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30.07.2014
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In Istanbul nuclear talks, snatching defeat from the jaws of victory
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Dore Gold

What nuclear fatwa?

When U.S. Secretary of State Hillary Clinton announced the talks that were held this week between the P5+1 (five permanent members of the U.N. Security Council, plus Germany) and Iran, she detailed how the idea for these negotiations was raised. She explained that she had heard a report from Turkish Prime Minister Recep Tayyip Erdogan and his Foreign Minister Ahmet Davutoglu about their visit with Iran's Supreme Leader Ayatollah Ali Khamenei. According to the Turks, Khamenei told them that, under Islam, weapons of mass destruction are prohibited.

Clinton suggested that the supreme leader's stance needed to be "operationalized" and explained: "We will be meeting with the Iranians to discuss how you translate what is a stated belief into a plan of action." However, the religious argument being used by the Iranians to prove that their nuclear program is not military in nature is nothing new. In fact, on Aug. 10, 2005, the Iranian government sent an official letter to the International Atomic Energy Agency (IAEA) in Vienna stating that "Ayatollah Ali Khamenei has issued the fatwa that the production, stockpiling, and use of nuclear weapons are forbidden under Islam." A fatwa is a written opinion on Islamic law, issued by a religious authority.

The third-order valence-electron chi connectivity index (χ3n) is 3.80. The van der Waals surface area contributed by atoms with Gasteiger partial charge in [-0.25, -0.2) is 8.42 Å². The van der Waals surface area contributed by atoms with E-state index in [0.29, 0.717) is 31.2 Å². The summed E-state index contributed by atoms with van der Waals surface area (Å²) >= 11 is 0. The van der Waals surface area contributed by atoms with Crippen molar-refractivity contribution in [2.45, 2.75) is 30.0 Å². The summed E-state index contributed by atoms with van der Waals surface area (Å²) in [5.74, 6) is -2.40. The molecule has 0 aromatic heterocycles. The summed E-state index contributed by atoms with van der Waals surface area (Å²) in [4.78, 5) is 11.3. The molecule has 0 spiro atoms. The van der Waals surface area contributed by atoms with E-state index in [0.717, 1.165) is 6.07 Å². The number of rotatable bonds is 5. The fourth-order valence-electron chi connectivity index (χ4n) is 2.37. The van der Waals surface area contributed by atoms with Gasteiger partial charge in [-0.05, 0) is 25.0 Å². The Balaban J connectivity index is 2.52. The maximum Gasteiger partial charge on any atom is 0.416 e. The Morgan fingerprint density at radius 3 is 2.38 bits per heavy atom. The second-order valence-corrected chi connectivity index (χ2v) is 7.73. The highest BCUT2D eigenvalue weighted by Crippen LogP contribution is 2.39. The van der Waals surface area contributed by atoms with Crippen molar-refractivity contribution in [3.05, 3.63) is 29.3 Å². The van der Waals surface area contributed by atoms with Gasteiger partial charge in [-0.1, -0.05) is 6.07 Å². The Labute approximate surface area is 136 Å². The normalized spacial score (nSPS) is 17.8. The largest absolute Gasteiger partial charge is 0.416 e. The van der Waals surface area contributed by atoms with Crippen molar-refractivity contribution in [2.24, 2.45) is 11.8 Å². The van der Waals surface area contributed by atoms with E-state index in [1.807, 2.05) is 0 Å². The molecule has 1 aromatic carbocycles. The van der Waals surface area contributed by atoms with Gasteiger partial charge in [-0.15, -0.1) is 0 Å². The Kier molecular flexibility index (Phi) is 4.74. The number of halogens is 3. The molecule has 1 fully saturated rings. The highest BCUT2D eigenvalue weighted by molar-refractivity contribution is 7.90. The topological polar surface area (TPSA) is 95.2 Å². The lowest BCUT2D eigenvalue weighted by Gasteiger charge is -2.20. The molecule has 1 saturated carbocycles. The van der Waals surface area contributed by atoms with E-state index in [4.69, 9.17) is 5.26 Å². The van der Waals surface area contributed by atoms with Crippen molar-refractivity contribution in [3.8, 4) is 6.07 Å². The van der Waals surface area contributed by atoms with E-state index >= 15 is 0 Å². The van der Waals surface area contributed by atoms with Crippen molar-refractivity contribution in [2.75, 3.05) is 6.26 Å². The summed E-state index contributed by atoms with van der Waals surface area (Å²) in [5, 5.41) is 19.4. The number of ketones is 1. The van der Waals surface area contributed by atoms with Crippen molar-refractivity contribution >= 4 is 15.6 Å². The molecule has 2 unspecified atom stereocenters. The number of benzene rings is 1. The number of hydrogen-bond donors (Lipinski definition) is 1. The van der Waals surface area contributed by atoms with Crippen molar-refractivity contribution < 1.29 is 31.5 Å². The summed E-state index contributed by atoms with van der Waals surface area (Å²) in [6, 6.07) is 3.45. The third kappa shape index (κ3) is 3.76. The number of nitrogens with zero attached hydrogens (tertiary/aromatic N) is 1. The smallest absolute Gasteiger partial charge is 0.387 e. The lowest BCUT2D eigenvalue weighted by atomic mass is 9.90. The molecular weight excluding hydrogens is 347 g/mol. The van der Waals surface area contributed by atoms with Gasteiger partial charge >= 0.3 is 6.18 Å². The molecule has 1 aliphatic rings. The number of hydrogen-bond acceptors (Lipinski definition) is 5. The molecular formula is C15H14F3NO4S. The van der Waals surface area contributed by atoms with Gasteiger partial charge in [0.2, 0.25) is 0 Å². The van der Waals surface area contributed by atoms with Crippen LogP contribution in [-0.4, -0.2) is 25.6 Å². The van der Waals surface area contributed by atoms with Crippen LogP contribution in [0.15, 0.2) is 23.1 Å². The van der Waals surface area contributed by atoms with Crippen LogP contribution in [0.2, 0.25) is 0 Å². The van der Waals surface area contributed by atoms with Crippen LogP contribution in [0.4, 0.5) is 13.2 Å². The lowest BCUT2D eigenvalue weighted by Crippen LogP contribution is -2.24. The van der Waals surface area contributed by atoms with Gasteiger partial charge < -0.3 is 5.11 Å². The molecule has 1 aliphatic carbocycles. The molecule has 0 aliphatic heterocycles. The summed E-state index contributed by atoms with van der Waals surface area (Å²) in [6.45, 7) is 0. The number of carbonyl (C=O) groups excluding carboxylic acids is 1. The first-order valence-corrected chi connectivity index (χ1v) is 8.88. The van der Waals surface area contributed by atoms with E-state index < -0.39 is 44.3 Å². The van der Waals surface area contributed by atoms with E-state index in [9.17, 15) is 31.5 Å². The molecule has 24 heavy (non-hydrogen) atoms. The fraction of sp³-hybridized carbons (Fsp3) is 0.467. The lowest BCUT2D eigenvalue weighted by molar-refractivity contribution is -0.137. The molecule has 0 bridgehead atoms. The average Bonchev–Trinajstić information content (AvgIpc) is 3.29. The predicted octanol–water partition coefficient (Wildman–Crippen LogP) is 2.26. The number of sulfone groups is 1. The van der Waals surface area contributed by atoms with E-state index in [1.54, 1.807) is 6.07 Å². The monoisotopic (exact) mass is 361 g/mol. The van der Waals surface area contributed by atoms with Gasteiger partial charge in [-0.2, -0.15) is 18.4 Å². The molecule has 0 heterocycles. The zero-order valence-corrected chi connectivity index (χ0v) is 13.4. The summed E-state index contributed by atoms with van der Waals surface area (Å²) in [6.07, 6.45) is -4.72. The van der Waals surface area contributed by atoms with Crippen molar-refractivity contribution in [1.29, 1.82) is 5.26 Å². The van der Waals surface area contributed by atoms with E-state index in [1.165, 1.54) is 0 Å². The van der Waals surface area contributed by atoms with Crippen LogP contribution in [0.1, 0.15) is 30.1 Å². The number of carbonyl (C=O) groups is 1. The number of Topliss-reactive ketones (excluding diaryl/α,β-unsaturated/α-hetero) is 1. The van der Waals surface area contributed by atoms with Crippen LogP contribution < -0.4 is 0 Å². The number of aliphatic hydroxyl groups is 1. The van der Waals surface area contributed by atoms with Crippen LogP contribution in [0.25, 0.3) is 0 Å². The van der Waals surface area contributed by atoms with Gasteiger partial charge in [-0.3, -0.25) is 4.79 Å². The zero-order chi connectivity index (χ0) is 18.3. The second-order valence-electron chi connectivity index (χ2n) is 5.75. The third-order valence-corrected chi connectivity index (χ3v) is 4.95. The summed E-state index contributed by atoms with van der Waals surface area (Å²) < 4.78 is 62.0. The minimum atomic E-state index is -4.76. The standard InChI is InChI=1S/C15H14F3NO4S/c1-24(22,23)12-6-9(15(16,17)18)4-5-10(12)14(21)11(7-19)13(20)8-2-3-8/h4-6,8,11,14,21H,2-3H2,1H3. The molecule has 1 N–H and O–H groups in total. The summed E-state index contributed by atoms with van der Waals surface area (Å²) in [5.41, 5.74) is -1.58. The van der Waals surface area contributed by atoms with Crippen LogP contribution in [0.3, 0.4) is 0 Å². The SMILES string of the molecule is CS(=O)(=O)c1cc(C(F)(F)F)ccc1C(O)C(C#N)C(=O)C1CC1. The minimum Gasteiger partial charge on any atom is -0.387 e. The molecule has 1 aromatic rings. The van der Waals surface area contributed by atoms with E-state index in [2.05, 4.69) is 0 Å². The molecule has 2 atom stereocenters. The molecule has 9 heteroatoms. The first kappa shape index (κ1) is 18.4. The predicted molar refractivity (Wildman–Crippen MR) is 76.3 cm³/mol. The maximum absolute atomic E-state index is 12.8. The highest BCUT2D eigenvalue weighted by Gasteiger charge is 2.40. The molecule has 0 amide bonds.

In the years that followed, several Western governments, including Britain and France, made many repeated inquiries about Khamenei's nuclear fatwa. At the IAEA, Pierre Goldschmidt, the body's former deputy director-general, wanted to see if this fatwa even existed. At a conference of the International Institute for Strategic Studies on Feb. 4, 2012, he said that he had actually asked for a copy of the exact text of the nuclear fatwa in 2005 but the Iranians never presented anything in writing.

The Iranians have also presented the argument about a nuclear fatwa with the American press. Even before they sent a letter about the fatwa to the IAEA, the Iranian ambassador to the U.N., Mohammad Javad Zarif, wrote an article on Nov. 5, 2004, in the opinion section of the L.A. Times, in which he referred to "serious ideological restrictions against weapons of mass destruction, including a religious decree issued by Ayatollah Ali Khamenei, the leader of the Islamic Republic of Iran, prohibiting the development and use of nuclear weapons."

The story about the nuclear fatwa made an impression among important commentators in the U.S. Fareed Zakaria, one of the leading analysts on foreign policy in the U.S. wrote a cover story for Newsweek, on May 22, 2009, entitled, "Everything You Know About Iran is Wrong." In it, he wrote that the Iranians may not even want a bomb. Zakaria based his position on the story that "the country's Supreme Leader, Ayatollah Ali Khamenei, issued a fatwa in 2004 describing the use of nuclear weapons as immoral."